Adam Leggett, the singer-songwriter of Dakota Pearl, Pemberton's new band of outlaw country rockers, is giving a little practicum about agriculture and his band's name.
"It's really hard to come up with a name! But since we are very much a Pemberton thing, we picked Dakota Pearl, which is actually the name of a potato. We live in Spud Valley," he says.
OK. But is it a good potato?
"I don't know!" he laughed.
He agrees they ought to try some soon.
Dakota Pearl started a year ago with three members from Pemberton and the fourth from Whistler — all veteran musicians. Leggett, who grew up on a farm in Ontario, teamed up with Dave Trimble on lead guitar, Jim Donovan on bass and "the ever-famous Mark Bannock, who has been in every band in this town" on drums.
"We were rehearsing, just jamming, when we began, and writing the songs. Everyone brought their own thing. It was always my goal to record us as a record because I've made 17 or 18 already. I felt like I was building a record," Leggett says.
"I knew how it was going to go. They all tell stories; they were all short stories... totally in that country-rock tradition. Something that people can connect with.
"It's all original music. I've never played covers in my life."
Dakota Pearl also intends to stay away from an overly produced sound. Leggett feels so strongly about this that he picks up his smartphone to read some prepared notes.
"If you listen to music today, it is over produced with layered vocals and is full of electronic upgrades when the recording is done," he says.
"We just want to put amps in from of microphones and record. Old school. Everything is old school."
Dakota Pearl are launching their eponymous album, Dakota Pearl, at the Garlibaldi Lift Company (GLC) in Whistler on Friday, Nov. 28 at 9:30 p.m. Tickets are $10 from the GLC and includes a free copy of the 12-track album.
It was completed at Vaudeville Recording in Vancouver "on mics from 1952. Old vintage microphones... a huge board."
The album is also available on iTunes and Bandcamp at dakotapearl.bandcamp.com. The album is $1.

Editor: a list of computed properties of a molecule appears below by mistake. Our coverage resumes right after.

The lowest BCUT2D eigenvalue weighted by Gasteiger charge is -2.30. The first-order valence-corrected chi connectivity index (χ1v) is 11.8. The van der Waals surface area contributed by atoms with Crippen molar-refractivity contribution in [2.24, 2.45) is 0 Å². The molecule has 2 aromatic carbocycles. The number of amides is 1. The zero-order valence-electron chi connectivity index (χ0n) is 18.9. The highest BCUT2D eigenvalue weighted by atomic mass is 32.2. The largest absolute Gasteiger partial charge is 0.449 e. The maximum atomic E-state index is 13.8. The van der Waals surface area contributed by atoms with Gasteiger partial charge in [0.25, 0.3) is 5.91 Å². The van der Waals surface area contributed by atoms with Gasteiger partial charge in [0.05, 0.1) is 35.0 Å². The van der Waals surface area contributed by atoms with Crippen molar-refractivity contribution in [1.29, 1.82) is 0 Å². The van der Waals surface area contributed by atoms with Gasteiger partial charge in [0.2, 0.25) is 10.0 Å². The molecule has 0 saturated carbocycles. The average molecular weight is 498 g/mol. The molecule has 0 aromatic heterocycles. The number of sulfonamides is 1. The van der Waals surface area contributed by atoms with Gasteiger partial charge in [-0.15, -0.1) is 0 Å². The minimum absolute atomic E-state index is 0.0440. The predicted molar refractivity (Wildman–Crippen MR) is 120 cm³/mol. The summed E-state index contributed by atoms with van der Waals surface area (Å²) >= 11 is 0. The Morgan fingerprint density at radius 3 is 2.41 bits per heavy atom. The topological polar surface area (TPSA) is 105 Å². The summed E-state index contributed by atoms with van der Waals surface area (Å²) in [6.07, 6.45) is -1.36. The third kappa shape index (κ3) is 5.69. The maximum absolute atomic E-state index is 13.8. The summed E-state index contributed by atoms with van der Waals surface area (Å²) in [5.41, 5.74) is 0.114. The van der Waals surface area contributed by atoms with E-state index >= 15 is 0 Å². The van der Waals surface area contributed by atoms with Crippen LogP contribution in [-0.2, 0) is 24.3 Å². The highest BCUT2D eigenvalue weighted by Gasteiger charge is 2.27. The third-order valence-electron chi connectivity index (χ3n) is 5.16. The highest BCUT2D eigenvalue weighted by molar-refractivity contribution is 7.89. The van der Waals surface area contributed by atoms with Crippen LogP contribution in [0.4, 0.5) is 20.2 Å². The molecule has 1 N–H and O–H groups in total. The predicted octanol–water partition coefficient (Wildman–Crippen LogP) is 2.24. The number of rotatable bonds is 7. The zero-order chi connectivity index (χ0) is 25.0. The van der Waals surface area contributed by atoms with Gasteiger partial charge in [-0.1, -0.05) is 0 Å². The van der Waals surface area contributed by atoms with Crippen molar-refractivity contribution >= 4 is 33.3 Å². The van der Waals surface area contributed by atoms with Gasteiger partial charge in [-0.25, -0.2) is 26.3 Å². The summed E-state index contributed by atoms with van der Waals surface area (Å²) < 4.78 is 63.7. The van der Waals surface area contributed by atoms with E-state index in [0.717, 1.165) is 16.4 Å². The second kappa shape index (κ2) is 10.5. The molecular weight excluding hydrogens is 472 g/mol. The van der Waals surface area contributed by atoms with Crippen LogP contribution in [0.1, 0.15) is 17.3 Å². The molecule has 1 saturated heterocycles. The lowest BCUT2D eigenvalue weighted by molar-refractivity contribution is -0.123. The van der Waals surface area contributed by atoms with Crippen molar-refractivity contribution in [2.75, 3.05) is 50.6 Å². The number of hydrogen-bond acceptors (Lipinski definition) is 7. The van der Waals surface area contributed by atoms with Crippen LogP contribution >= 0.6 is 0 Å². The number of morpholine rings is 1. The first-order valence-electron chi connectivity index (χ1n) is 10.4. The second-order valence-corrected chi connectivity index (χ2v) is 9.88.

"We just want to get it in people's hands," Leggett says.
There has been a lot of planning before getting to this point.
"I write a lot of music, so there were a lot of songs that we were going through and weeding out. Then you find the good ones and stick with them," Leggett says.
They knew what type of band they wanted to create.
"I come from a metal/punk band and I was trying to come to the other end of the spectrum."
That band was Slush, a Whistler staple for years — primarily performing at the late lamented Boot Pub, an important music venue in the resort's earlier years. They played the last show at The Boot before it closed nearly a decade ago.
Then when they were just getting ready, Dakota Pearl got a break that bands of a far greater age would kill for. They were chosen as the only local band to perform at the Pemberton Music Festival, which took place last July.
"We had played a few shows for free, a Surf Pemberton fundraiser. We played the legion. But when the Pemberton competition came up we hadn't rehearsed for two or three weeks because everyone was busy doing stuff," Leggett says.
"This opportunity came up and we really wanted to play it, like bad. So we decided to throw our hats into the ring and see how it goes. And we won, which was amazing, a blast. Fucking rad."
Dakota Pearl opened the closing day of the festival, Sunday, July 19.
"Basically, all of Pemberton showed up, so we had a good crowd. It was super fun.
Enter Tara Doherty, who is now the bands manager.
Doherty, who also works at Mountain FM, was a judge at the Pemberton competition, alongside regional MLA and Pemberton farmer Jordan Sturdy and HUKA co-founder Bennett Drago, operators of the festival.
She had no thought of the management side of music but then she ran into Leggett a few weeks later at the festival and talked about joining them as manager.
"They translate really well live," Doherty says.
"I had never seen them before in my life (before the competition)... I didn't think anything of it. I was sitting beside Mr. HUKA and I looked over at him and he said, 'God, these guys are tight. You can tell they've practiced. You can't imitate that guy's voice!' It was ironic because they hadn't practiced at all. They just had stage presence."